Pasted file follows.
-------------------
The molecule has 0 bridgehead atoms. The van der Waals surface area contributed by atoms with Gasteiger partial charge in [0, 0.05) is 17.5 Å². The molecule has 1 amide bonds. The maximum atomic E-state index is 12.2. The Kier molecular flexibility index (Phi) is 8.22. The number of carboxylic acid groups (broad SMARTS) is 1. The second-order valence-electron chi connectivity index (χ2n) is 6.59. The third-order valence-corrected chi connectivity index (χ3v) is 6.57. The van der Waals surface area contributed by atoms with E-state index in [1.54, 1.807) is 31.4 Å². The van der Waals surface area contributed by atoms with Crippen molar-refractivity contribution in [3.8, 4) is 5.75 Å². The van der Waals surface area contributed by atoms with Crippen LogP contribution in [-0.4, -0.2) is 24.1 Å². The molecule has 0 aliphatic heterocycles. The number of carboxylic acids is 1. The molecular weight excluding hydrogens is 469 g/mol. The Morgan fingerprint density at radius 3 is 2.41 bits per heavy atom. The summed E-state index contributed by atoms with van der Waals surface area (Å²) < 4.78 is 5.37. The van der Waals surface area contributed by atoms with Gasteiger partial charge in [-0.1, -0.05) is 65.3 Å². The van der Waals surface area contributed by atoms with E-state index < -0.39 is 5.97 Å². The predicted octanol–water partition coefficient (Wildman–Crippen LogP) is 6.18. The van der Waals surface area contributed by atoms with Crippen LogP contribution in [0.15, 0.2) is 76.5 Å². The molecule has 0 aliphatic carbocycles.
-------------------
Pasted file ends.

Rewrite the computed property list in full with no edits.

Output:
The molecule has 0 bridgehead atoms. The van der Waals surface area contributed by atoms with Gasteiger partial charge in [0, 0.05) is 17.5 Å². The molecule has 1 amide bonds. The maximum atomic E-state index is 12.2. The Kier molecular flexibility index (Phi) is 8.22. The number of carboxylic acid groups (broad SMARTS) is 1. The second-order valence-electron chi connectivity index (χ2n) is 6.59. The third-order valence-corrected chi connectivity index (χ3v) is 6.57. The van der Waals surface area contributed by atoms with E-state index in [1.54, 1.807) is 31.4 Å². The van der Waals surface area contributed by atoms with Crippen molar-refractivity contribution in [3.8, 4) is 5.75 Å². The van der Waals surface area contributed by atoms with Crippen LogP contribution in [-0.4, -0.2) is 24.1 Å². The molecule has 0 aliphatic heterocycles. The number of carboxylic acids is 1. The molecular weight excluding hydrogens is 469 g/mol. The Morgan fingerprint density at radius 3 is 2.41 bits per heavy atom. The summed E-state index contributed by atoms with van der Waals surface area (Å²) < 4.78 is 5.37. The van der Waals surface area contributed by atoms with Gasteiger partial charge in [-0.1, -0.05) is 65.3 Å². The van der Waals surface area contributed by atoms with E-state index < -0.39 is 5.97 Å². The predicted octanol–water partition coefficient (Wildman–Crippen LogP) is 6.18. The van der Waals surface area contributed by atoms with Crippen LogP contribution in [0.15, 0.2) is 76.5 Å². The molecule has 0 aliphatic carbocycles.